The Northrup group arrived at the hotel around 6 pm, just in time for a rest on the porch before sitting down to a well-deserved dinner. Joel Comstock was the owner during this period of the hotel’s history. He was the fifth proprietor of twenty to run the Forge House during its 53 years in operation. A native of Oneida County and resident of Boonville, Comstock was a Civil War veteran who had held the rank of Major in the 97th Regiment, “the Conklin Rifles” and fought in the battle of Cedar Run, Virginia. After the war, Comstock had owned and operated the Empire Hotel in Boonville until it was destroyed by fire in 1868
Shortly after their evening meal was finished, the Northrups and Brinckerhoff left the wagon and driver behind and prepared to travel by water up the Moose River and across First Lake of the Fulton Chain. Once the gear and supplies were loaded, Brinckerhoff’s handmade boat carried them on a short ride to their accommodations for the night. For the next few days, they would stay in a house built for the use of resident guides at the Stickley Camp property on the north shore.
The time passed peacefully for father and son, although exactly how long they stayed at Stickley Camp is unclear; Northrup stopped reporting the dates of their daily activities after the first three days. Along with their guide, they paddled and portaged to numerous lakes and rivers both north and south of the Fulton Chain, but always returning to the camp by day’s end. They spent one Sunday on the shore of Fourth Lake, climbing St. Louis Mountain to view the area from above. This small peak an open-rock ridgeline running east to west along the north shore of the lake is now called Bald or Rondaxe Mountain. Benjamin Stickley had named the peak St. Louis Mountain, and this name was so common at the time that Verplanck Colvin called the mountain exclusively by that name in the 1876 report on his Adirondack survey. A signal station for the survey stood on the summit, and like typical tourists, both father and son inscribed their names on one of the timbers during their visit that day. Woodsmen in the area had been utilizing this mountain for nearly one hundred years by the time Northrup’s group enjoyed the view that day. The earliest known written record is from the life of trapper Nat Foster, who used it as a lookout when he was in the area. Jeptha Simms, in his 1850 book, Trappers of New York, refers to the peak as “Foster’s Observatory.”
It was tempting for the sportsmen to spend their time in the wilderness surrounded by the comforts of the Stickley Camp, but father and son had planned this as a through-trip across the Fulton Chain to Blue Mountain Lake, so one morning the work of packing and collecting needed provisions began, and the next day they were again on the move. After leaving First Lake they quickly crossed Second and Third Lakes, taking a break on the south shore of Fourth Lake to buy some final provisions. For this, they stopped at Jack Sheppard’s camp, built only three years before to provide a base for Sheppard’s guide business. Here they purchased butter and Bermuda onions and soon were back on the water.
The channel between Fourth and Fifth Lakes was so shallow that the guide had to push the boat through, while Ansel Northrup and Ned walked. At the end of Fifth Lake, they encountered their only carry of the day, nearly three-quarters of a mile. The distribution of gear was described as follows:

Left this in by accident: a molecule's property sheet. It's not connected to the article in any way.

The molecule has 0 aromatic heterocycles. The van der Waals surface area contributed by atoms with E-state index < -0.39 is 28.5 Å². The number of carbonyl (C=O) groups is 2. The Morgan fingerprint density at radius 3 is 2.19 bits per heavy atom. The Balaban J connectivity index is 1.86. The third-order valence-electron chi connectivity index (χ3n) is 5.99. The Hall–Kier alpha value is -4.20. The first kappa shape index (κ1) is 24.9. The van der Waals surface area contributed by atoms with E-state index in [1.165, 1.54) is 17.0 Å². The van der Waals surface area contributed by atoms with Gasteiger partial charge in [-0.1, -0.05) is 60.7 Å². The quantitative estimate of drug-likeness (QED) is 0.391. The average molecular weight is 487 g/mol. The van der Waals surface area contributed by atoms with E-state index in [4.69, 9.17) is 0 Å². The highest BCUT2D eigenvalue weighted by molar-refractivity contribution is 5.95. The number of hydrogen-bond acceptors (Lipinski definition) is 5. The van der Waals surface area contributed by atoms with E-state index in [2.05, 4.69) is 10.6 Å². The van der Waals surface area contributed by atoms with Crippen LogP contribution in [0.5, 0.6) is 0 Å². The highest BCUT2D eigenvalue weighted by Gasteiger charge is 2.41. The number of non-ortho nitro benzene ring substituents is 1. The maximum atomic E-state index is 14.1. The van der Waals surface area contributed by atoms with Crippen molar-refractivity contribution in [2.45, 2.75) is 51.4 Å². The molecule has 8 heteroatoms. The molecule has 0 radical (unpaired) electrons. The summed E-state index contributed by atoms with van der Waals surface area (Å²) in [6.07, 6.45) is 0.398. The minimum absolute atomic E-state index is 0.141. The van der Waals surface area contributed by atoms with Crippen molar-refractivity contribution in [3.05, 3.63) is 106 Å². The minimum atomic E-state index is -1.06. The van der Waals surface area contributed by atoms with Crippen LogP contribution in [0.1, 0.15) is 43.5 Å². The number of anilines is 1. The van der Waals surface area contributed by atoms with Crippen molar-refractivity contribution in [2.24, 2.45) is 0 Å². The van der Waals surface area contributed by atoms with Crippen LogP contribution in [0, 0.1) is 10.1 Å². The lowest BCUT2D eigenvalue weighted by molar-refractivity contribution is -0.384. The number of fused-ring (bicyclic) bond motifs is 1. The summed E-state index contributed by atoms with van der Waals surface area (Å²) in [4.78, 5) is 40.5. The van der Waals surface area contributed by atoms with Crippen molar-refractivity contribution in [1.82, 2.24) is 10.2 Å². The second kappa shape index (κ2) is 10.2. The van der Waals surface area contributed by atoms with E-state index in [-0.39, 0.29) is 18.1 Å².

“John carried a pack-basket filled with provisions, his boat, oars, and ax — a good load for an ox. The lad carried the ‘batter pail’ (with its germinal possibilities of unlimited pancakes) and a goodly assortment of small articles; while I struggled along under a pack made up of a bundle containing stove, tent, blankets, and the navy-bag full of clothing, etc., and rifle, rods, small bag, and pail containing our cooking utensils and table furniture—in all nearly one hundred pounds. We thus carried everything on one trip.”
It is not surprising that Northrup also noted that that much gear in one load was “too much for us and we were wiser afterward.”
Passing quickly through Sixth Lake, they soon entered Seventh, with the far shore four miles away as their day’s destination. Fishing was good that day. Their guide took them to one of the most well-known fishing spots, an area along the south shore between what they called “Big Island” and the mouth of Wheeler Creek. The 1876 E.R. Wallace noted in his travel guide that in this area fishermen could catch salmon trout as heavy as twenty pounds. The name of the island changed over the years and is now known as Goff Island.
By late afternoon, the sportsmen were on the move again, heading east towards the head of the lake and keeping an eye out for an ideal location for another extended stay, although this time they would only have a tent for shelter. They chose an area along the north shore, not far from the small stream that entered Seventh Lake from Bug and Eagle Nest Lakes. This would be the first test of the A-shaped tent made of waterproof cotton that Northrup and his son brought, as well as a test of the custom-made camp stove Northrup designed that folded up “much like an envelope.” Although their guide would never give an opinion of this piece of cooking gear, it was set up at every camping stop, if not actually used.
While Northrup recorded little about their time camping on Seventh Lake, his praise for the scenery along the shore is worth repeating:
The sunsets, viewed from the shore in front of our tent, as we looked down the lake and around upon the mountains and forests, were pictures for the painter and themes for the poet. “Seventh” has been lauded by many an enthusiastic admirer. I should never tire of adding my tribute of praise to its almost peerless beauty if I did not remember that I have seen so much to admire in the lakes and forests of the Adirondacks that I must reserve something of my enthusiasm for other scenes.